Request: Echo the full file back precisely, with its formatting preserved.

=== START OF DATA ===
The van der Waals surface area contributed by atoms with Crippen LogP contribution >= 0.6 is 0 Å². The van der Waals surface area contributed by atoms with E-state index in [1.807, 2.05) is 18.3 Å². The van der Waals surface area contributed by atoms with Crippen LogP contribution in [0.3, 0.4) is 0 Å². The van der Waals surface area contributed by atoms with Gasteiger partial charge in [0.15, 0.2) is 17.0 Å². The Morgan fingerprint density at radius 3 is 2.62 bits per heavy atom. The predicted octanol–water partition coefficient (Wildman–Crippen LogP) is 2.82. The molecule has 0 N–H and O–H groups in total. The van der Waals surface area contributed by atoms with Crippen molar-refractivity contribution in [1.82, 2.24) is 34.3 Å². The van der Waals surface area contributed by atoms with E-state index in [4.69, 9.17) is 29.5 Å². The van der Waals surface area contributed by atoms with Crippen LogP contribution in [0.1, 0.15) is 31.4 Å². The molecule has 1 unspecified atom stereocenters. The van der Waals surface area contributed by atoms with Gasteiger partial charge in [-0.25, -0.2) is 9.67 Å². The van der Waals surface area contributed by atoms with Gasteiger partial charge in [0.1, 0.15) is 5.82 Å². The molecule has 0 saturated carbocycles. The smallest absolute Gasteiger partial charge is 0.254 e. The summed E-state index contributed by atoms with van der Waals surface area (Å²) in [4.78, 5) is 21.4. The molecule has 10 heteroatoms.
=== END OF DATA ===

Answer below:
The van der Waals surface area contributed by atoms with Crippen LogP contribution >= 0.6 is 0 Å². The van der Waals surface area contributed by atoms with E-state index in [1.807, 2.05) is 18.3 Å². The van der Waals surface area contributed by atoms with Crippen LogP contribution in [0.3, 0.4) is 0 Å². The van der Waals surface area contributed by atoms with Gasteiger partial charge in [0.15, 0.2) is 17.0 Å². The Morgan fingerprint density at radius 3 is 2.62 bits per heavy atom. The predicted octanol–water partition coefficient (Wildman–Crippen LogP) is 2.82. The molecule has 0 N–H and O–H groups in total. The van der Waals surface area contributed by atoms with Crippen molar-refractivity contribution in [1.82, 2.24) is 34.3 Å². The van der Waals surface area contributed by atoms with E-state index in [4.69, 9.17) is 29.5 Å². The van der Waals surface area contributed by atoms with Crippen LogP contribution in [0.1, 0.15) is 31.4 Å². The molecule has 1 unspecified atom stereocenters. The van der Waals surface area contributed by atoms with Gasteiger partial charge in [-0.25, -0.2) is 9.67 Å². The van der Waals surface area contributed by atoms with Gasteiger partial charge in [0.1, 0.15) is 5.82 Å². The molecule has 0 saturated carbocycles. The smallest absolute Gasteiger partial charge is 0.254 e. The summed E-state index contributed by atoms with van der Waals surface area (Å²) in [4.78, 5) is 21.4. The molecule has 10 heteroatoms.